Monday, August 20, 2018

One win from 1000: 10 ridiculous stats behind the coaching resume of Anson Dorrance

August 19, 2018

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On Sunday at 4 p.m., Anson Dorrance has a chance to make history — again.
Dorrance, the 67-year-old head coach of the North Carolina women’s soccer team, is one win away from 1,000 in his career. With a win against No. 23 Ohio State, at Finley Fields South, the No. 6 Tar Heels (1-0) would get him there.
In an effort to contextualize Dorrance’s unprecedented success in the world of college women’s soccer, The Daily Tar Heel has gathered 10 statistics that tell the story. Special thanks to Dave Lohse, associate director of athletic communications and team SID, for making such statistics available in a thorough media guide.


Career wins for Dorrance. Dorrance has won 827 matches as head coach of the women’s soccer team, and won 172 matches as head coach of the men’s soccer team. In 51 total seasons of college coaching — including a nine-year period from 1979 to 1988 when he coached both soccer teams — Dorrance’s career record is 999-135-59.
Len Tsantiris is second on the list, with 570 career victories as the head coach of UConn women’s soccer from 1981 to 2017.


Total years of service by Dorrance to the UNC soccer programs. He coached the men’s soccer team from 1977 to 1988, before being succeeded by Elmar Bolovich. He founded the women’s soccer program in 1979 and enters his 40th season as head coach in 2018.
Dorrance also coached the U.S. Women’s National Team from 1986 to 1994. He led the team to a gold medal in the first ever FIFA Women’s World Cup, held in China in 1991.


Percentage of matches the UNC women’s soccer team has won under Dorrance, before a 3-1 win against Illinois on Thursday. Heading into the 2018 season, the Tar Heels have also won 91.3 percent of their home games; 89.9 percent of their road and neutral-site games; and 89.9 percent of their NCAA Tournament games.


National championships won by UNC under Dorrance. The first came in 1981, in a 12-team tournament sanctioned by the Association for Intercollegiate Athletics for Women. The remaining 21 are NCAA championships.
UNC’s 21 NCAA titles are the most by any women’s sports team; Stanford women’s tennis is second with 19. Among all college programs — men’s and women’s — no program has more total national championships than UNC’s 22.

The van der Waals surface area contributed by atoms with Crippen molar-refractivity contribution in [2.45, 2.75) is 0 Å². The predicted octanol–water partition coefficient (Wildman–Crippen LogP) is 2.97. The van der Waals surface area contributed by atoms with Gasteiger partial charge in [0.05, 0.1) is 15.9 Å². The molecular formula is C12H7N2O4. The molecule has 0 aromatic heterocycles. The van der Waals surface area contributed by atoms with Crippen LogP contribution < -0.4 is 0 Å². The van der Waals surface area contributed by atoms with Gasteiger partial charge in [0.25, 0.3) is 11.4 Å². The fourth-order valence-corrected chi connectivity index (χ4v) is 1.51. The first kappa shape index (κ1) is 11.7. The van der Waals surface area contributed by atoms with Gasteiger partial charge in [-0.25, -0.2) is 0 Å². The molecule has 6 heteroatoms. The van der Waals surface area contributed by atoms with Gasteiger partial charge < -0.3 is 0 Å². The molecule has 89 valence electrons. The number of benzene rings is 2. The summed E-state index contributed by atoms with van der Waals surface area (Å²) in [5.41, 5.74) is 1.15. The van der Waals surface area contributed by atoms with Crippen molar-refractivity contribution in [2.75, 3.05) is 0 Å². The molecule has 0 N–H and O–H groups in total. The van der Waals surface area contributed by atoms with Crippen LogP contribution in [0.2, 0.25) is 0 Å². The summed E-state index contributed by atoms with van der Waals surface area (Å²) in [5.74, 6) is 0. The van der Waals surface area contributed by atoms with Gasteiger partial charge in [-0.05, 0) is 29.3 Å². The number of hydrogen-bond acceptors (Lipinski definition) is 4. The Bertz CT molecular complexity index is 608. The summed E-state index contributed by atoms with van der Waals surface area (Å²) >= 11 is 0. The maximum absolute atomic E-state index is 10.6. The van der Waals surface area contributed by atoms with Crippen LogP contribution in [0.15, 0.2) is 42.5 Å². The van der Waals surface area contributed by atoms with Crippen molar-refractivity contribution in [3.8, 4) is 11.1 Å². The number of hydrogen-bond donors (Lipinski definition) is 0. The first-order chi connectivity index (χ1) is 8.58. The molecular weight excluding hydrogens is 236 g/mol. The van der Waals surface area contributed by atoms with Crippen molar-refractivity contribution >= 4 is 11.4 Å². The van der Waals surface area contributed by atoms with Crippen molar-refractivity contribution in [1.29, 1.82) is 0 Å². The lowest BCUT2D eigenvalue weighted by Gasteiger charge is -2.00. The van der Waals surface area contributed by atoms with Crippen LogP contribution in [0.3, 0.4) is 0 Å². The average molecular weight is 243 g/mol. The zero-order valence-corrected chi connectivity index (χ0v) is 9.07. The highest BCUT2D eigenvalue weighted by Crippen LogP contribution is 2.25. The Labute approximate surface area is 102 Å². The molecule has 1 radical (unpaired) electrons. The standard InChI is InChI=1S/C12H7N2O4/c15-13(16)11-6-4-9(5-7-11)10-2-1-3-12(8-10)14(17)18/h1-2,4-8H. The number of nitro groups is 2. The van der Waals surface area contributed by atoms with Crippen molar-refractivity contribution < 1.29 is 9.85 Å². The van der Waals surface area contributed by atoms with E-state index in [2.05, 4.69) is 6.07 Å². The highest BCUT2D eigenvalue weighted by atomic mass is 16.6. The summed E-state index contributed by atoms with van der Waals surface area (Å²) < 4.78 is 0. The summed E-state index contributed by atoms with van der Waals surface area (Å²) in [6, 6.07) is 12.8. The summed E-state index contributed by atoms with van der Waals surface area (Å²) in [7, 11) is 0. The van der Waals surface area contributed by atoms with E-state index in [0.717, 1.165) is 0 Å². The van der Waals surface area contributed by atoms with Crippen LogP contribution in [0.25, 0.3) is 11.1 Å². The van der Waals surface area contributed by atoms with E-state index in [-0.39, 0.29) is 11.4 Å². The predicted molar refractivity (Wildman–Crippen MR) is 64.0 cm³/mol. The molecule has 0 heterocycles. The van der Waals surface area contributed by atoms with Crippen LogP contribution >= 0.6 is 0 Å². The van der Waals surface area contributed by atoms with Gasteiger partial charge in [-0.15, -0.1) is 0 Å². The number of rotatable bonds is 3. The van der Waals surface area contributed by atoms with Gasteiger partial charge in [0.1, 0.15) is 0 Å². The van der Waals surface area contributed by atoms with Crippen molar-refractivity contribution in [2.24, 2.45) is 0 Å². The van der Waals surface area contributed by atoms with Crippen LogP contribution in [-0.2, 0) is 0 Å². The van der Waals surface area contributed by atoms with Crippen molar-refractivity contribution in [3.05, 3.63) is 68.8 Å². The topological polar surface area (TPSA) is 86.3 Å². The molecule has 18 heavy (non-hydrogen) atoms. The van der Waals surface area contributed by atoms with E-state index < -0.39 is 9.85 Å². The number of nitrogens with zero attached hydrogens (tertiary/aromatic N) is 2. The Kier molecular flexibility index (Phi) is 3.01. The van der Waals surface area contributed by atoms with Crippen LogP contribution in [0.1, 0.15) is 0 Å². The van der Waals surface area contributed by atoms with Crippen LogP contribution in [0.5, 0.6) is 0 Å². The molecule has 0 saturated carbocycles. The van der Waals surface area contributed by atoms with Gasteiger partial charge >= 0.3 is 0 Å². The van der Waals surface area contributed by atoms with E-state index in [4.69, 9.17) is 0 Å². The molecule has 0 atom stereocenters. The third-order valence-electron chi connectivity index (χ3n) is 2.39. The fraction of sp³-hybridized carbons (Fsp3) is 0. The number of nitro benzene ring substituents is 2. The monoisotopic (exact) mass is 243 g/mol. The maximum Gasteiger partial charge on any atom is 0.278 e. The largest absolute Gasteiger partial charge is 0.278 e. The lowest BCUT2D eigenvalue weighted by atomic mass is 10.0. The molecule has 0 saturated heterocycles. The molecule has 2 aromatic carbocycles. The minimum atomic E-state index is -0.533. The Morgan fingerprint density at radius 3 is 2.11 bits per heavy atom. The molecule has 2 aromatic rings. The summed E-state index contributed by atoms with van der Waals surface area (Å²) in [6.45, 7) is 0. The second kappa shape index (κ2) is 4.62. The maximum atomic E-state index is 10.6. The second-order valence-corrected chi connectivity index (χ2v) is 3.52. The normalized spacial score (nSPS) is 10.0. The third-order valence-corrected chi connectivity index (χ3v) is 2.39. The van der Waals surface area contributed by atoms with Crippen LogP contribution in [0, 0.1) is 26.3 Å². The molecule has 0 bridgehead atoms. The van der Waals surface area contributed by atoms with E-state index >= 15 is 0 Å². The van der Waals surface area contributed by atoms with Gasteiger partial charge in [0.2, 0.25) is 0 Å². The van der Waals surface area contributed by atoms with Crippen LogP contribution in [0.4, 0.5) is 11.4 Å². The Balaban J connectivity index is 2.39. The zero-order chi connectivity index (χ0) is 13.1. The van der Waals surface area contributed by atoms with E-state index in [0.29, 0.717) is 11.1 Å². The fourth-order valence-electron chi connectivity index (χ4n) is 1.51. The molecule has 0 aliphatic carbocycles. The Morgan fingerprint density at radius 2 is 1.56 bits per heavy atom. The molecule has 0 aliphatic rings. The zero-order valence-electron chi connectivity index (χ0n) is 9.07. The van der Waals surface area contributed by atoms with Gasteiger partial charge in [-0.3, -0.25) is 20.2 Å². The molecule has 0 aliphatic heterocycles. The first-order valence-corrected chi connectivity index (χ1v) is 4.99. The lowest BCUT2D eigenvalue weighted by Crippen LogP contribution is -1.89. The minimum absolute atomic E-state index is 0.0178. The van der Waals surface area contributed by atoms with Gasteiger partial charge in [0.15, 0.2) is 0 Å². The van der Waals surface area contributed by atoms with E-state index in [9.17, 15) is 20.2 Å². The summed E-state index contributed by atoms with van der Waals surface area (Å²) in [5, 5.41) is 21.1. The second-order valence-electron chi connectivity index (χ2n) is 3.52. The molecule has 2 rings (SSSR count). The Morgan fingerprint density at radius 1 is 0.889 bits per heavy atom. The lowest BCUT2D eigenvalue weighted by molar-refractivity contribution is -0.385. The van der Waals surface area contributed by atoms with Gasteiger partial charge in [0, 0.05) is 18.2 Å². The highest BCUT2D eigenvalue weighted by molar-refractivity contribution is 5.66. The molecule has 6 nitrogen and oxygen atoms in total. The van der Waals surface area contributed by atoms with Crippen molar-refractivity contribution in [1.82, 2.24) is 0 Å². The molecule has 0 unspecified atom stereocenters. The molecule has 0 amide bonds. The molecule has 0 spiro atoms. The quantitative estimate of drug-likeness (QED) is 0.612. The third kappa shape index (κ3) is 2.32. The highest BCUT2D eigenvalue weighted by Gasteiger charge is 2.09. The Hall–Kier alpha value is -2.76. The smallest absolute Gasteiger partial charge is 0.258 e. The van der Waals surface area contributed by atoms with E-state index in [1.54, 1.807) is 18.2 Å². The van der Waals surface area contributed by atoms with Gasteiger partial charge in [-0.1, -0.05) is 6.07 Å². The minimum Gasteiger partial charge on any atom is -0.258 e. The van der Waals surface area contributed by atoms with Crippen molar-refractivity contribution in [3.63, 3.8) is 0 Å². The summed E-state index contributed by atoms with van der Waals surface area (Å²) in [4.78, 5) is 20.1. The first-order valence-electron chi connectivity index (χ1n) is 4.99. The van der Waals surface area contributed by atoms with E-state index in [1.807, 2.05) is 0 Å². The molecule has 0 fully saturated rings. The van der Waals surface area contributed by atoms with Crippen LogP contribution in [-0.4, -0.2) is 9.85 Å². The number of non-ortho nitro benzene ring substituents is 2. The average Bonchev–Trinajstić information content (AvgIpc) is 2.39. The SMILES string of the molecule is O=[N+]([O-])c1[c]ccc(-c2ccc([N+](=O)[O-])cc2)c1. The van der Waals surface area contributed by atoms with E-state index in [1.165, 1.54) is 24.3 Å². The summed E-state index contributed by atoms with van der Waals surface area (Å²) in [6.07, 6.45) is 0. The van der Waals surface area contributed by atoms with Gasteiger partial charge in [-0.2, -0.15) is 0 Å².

Percentage of national championships won by UNC (22), among all 37 in the history of college women’s soccer. Notre Dame is next on the list, with three national championships. Only 10 teams besides North Carolina have won a women’s soccer national championship.
Nine of those UNC championships were won consecutively, starting in 1986 and ending in 1997.


The last year Dorrance won a national championship. UNC won 15 of 17 national championships between 1981 and 1997. From 1998 to 2017, the team has won seven of 20 national championships — more a reflection of increasing parity in the sport than anything else.
When Dorrance won his 20th NCAA title in 2009, he became the first coach in NCAA history to do so, while coaching a single sport.


Matches without a loss for UNC, from 1986 to 1990. The Tar Heels won 97 matches and tied in six others during that stretch. The Tar Heels would challenge that streak a few years later, with a 101-match unbeaten streak that ended in 1994.


Games between losses by more than one goal for North Carolina. On Nov. 24, 1985, George Mason beat UNC, 2-0, in the national championship match. For the next 25 years, the Tar Heels never lost by more than one goal. The streak was snapped on Nov. 20, 2010, with a 4-1 loss to Notre Dame. The loss to George Mason was the last time the team lost in the 1980's. 


Former UNC players to appear on the United States National Team, since its 1985 creation. The 2015 team, which won a FIFA Women’s World Cup gold medal, featured six Tar Heel alumnae — defender Lori Chalupny; defender Whitney Engen; goalie Ashlyn Harris; defender Meghan Klingenberg; forward Tobin Heath; and midfielder Heather O’Reilly.
In total, North Carolina had nine current or former players compete in the last World Cup, for four different countries. It ranked first among U.S. colleges in terms of player representation.


Senior classes to leave UNC without a national championship, in the program’s history. Only the classes of 2016 and 2017 have left North Carolinawithout a title — again, a nod to the increased parity in the sport, something Dorrance has praised many times.
The 2016 squad went 17-4-3 and lost, 1-0, to West Virginia in the NCAA semifinals. The 2017 squad went 17-3-2 and lost, 2-1, to Princeton in the round of 16.

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